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    Using reciprocal leaf litter transplants, we investigated the effects of contrasting environments (urban vs. rural) and intraspecific variations in oak leaf litter quality on mass loss rates and nitrogen (N) dynamics along an urban-rural gradient in the New York City metropolitan area. Differences in earthworm abundances and temperature had previously been documented in the stands along this gradient. Red oak leaf litter was collected and returned to its original source stand as native litter to measure decay rates along the gradient. To separate site effects from litter quality effects on decay, reciprocal transplants of litter were also made between stands at the extremes of the environmental gradient (urban and rural stands).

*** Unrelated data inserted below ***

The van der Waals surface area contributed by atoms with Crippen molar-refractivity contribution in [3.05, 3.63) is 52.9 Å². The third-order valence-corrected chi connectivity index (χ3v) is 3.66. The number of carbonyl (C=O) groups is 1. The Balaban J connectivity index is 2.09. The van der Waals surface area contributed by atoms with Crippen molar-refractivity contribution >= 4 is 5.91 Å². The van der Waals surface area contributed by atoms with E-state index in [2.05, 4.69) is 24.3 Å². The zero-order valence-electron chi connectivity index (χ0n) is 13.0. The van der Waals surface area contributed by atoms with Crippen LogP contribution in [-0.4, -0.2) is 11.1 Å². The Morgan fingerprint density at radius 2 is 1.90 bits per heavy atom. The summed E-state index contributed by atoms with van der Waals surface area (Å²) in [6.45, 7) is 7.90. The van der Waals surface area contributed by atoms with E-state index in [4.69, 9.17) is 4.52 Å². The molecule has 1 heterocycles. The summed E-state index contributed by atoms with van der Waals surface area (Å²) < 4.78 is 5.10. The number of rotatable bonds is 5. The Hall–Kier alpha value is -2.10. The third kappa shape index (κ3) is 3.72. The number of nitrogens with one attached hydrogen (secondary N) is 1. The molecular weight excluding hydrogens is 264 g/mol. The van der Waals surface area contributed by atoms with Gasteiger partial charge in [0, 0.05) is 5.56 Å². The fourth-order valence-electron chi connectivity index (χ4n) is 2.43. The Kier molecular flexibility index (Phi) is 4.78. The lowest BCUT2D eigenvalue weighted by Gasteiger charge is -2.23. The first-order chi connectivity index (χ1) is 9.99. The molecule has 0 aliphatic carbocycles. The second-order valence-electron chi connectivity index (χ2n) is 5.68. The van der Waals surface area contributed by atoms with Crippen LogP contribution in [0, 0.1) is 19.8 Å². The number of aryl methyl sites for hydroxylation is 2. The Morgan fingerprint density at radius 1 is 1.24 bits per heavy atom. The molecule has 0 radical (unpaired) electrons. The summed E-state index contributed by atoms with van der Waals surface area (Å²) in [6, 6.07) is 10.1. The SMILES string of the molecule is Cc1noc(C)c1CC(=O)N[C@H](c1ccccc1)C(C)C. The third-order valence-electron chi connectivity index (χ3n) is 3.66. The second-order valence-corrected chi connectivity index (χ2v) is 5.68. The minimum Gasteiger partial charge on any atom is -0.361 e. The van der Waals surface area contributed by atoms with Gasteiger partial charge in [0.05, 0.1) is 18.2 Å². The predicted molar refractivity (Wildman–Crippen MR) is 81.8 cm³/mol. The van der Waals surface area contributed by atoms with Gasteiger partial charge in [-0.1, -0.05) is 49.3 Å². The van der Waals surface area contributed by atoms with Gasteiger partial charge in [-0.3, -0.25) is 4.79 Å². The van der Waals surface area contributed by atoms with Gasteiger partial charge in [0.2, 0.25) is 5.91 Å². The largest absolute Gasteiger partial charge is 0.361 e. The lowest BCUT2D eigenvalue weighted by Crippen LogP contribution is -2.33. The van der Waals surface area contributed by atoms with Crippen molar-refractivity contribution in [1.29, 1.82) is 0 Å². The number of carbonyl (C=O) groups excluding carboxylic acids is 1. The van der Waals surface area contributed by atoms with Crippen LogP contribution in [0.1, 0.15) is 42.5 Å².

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    Pouyat, Richard V.; Carreiro, Margaret M. 2000. Controls on mass loss and nitrogen dynamics of oak leaf litter along an urban-rural land-use gradient. Oecologia. 135: 288-298.


    decomposition, earthworms, forests, litterbags, litter quality

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